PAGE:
Cheney, recently ousted from her congressional seat by a Trump-backedcandidate, added that only her fellow Republicans can stop Trump from deliberately stirring up violence. “If my fellow Republicans fail to step up to stop this, they will share the blame for all that follows.”
Rep. Zoe Lofgren, a California Democrat on the Jan. 6 committee, issued a similar warning in a CNN interview the day after Trump’s remarks.
Asked by host Jim Acosta if Trump’s rhetoric has constituted incitement dating back to his pre-Jan. 6 claims of a rigged election and voter fraud, Lofgren responded: “Well, potentially yes.”
“In the lead-up to January 6th, there were extravagant claims made meant to inflame public opinion, and that is what is happening here,” she said. “I think it’s meant to turn people against law enforcement officers. And we’ve seen that sometimes that rhetoric reaches people who are prepared to act on it.”
More: Trump calls DOJ probe a ‘hoax’; experts, citing the Espionage Act, have a grimmer assessment
No consensus on Trump rhetoric
Someother legal experts, including former Justice Department officials, say Trump’s comments likely were protected by the First Amendment.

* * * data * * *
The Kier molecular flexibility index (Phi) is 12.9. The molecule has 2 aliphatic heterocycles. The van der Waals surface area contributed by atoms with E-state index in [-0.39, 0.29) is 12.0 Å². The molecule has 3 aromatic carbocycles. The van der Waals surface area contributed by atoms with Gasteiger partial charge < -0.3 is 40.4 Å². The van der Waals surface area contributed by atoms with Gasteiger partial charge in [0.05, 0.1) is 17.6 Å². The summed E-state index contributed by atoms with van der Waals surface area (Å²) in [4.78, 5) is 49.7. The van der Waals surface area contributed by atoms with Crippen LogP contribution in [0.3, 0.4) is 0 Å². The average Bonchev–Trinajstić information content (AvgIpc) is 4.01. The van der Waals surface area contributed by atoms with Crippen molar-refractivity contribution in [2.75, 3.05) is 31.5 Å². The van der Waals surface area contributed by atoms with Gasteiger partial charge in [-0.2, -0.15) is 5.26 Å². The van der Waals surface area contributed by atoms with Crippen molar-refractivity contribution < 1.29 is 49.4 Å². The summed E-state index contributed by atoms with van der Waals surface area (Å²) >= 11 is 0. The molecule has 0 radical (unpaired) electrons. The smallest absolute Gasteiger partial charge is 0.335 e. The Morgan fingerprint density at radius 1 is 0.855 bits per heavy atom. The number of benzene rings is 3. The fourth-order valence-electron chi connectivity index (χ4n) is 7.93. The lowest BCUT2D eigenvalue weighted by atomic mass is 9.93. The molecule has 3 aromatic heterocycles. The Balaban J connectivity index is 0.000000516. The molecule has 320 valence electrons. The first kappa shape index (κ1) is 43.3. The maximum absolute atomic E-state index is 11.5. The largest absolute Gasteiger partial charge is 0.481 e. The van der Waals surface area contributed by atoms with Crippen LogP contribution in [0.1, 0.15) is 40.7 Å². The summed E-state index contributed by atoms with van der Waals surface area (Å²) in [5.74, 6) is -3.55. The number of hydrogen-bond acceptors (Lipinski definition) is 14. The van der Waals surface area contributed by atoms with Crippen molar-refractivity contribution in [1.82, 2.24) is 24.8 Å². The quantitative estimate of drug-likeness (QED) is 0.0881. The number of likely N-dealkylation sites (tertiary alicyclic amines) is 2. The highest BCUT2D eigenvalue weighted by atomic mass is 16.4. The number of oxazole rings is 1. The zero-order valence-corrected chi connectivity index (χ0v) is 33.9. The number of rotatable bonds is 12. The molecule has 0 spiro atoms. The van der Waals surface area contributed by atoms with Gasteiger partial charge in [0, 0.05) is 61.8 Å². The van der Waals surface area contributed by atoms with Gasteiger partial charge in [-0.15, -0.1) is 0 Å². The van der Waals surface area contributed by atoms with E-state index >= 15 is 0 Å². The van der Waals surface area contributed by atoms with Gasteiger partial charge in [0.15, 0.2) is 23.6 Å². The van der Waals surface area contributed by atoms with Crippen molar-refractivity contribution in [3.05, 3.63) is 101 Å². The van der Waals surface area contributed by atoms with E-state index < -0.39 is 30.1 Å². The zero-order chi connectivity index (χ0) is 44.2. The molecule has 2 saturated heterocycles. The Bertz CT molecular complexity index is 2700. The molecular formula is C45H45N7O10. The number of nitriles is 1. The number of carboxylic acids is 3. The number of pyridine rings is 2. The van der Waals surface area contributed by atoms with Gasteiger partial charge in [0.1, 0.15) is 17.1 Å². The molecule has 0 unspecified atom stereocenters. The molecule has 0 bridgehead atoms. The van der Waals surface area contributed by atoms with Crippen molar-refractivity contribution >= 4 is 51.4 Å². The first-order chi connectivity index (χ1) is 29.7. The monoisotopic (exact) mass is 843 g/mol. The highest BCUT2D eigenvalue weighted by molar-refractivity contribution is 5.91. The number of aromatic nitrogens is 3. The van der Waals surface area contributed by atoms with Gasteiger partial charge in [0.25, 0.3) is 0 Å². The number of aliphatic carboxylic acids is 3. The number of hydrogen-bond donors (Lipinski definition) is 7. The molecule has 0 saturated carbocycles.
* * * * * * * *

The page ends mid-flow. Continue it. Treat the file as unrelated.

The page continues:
“He uses heightened rhetoric to talk about inflammatory issues on a large scale and that may in fact motivate people to commit acts of violence, but it’s a stretch to say anything he said would constitute incitement,” said Amy Collins, a former Justice Department official and criminal defense attorney at law firm Price Benowitz LLP.
Ron Filipkowski, a state and federal prosecutor and current criminal defense lawyer, said there are multiple problems with trying to prove an incitement case against Trump.
“First amendment protects a lot of speech people don’t like,” Filipkowski told USA TODAY, “And political speech is considered the highest category of protected free speech.”
Also, he said: “Words alone isn’t really going to give you a provable case. You pretty much have to have a direct assertion; ‘I want you to go there and do this now,’ then an immediate reaction by the intended recipient.”
So when Trump gives a speech and nothing immediately happens, there is no incitement, Filipkowski said.
Noah Bookbinder, another former federal prosecutor and president of Citizens for Responsibility and Ethics in Washington, said Trump’s Pennsylvania speech “may not rise” to the level of incitement, but some of his earlier comments certainly have, including “his very specific exhortations and encouragement to the crowd that attacked the Capitol on January 6, 2021.”